But what should you be looking for in a dissertation chair? It’s a question that nags at many Ph.D. students when they’re on the precipice of this decision. Have no fear, we’re here to help. These are frequently asked questions that graduate students have about choosing their dissertation chair:

What Makes a Good Dissertation Chair?

student consulting a college professor

When it’s time to think about a dissertation chair, many graduate students are tempted to ask the most well-known professor on their program’s faculty to serve in the role. On the surface, this seems like a sound decision. After all, a scholar who has made a name for themselves in their discipline clearly knows what they’re doing, right? And it certainly wouldn’t hurt to have a bit of their stardust on your CV, of course. 

Not so fast. While a very successful scholar definitely excels at research, they might not be what you’re looking for, and they might not have the time to dedicate themselves to your project. An ideal chair is a faculty member that you have good existing rapport with, and one who is excited to work with you. An ideal chair is someone who will be a good mentor and advocate for you and your research, and someone who you know will be by your side for the long haul.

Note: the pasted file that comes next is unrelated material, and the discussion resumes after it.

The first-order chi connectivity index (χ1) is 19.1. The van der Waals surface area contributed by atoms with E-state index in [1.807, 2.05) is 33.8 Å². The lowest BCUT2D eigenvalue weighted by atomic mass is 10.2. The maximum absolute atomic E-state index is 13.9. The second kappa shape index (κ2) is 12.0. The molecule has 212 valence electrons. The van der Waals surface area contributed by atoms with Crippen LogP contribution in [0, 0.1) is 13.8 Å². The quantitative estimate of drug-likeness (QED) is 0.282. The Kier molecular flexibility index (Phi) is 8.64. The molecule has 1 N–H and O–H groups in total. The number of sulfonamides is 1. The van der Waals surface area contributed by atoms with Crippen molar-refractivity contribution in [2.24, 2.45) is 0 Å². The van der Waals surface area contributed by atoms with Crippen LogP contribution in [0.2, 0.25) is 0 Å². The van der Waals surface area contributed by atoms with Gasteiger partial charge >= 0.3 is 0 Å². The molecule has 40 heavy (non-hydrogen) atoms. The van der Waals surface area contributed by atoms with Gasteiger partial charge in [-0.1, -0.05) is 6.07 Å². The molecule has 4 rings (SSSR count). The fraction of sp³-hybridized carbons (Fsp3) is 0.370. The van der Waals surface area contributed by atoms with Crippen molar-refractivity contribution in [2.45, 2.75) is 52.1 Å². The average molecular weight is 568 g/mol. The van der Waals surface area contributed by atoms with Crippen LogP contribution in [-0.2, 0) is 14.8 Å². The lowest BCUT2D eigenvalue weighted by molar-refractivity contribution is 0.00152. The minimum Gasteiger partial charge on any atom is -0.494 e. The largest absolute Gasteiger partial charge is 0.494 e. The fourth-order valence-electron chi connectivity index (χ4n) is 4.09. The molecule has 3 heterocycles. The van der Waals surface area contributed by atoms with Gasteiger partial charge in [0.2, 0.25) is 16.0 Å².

The Big Ask

grad student asking a professor to be her dissertation chair

For something that is a very common practice in academia, many graduate students have anxiety about approaching a faculty member to be their dissertation chair. While it may feel to you like a lot to ask, keep in mind that chairing dissertations is part of a full-time faculty member’s job. They signed up for this, and they expect these kinds of requests. 

Meet with the faculty member you’re hoping to work with and be clear about your intentions. Ask them about their experiences chairing dissertations, what their expectations are, and be prepared to pitch your project idea to them, or at least the general topic or problem you want to work on. They might say yes immediately, or they may know of another scholar in the department whose research is right in your wheelhouse.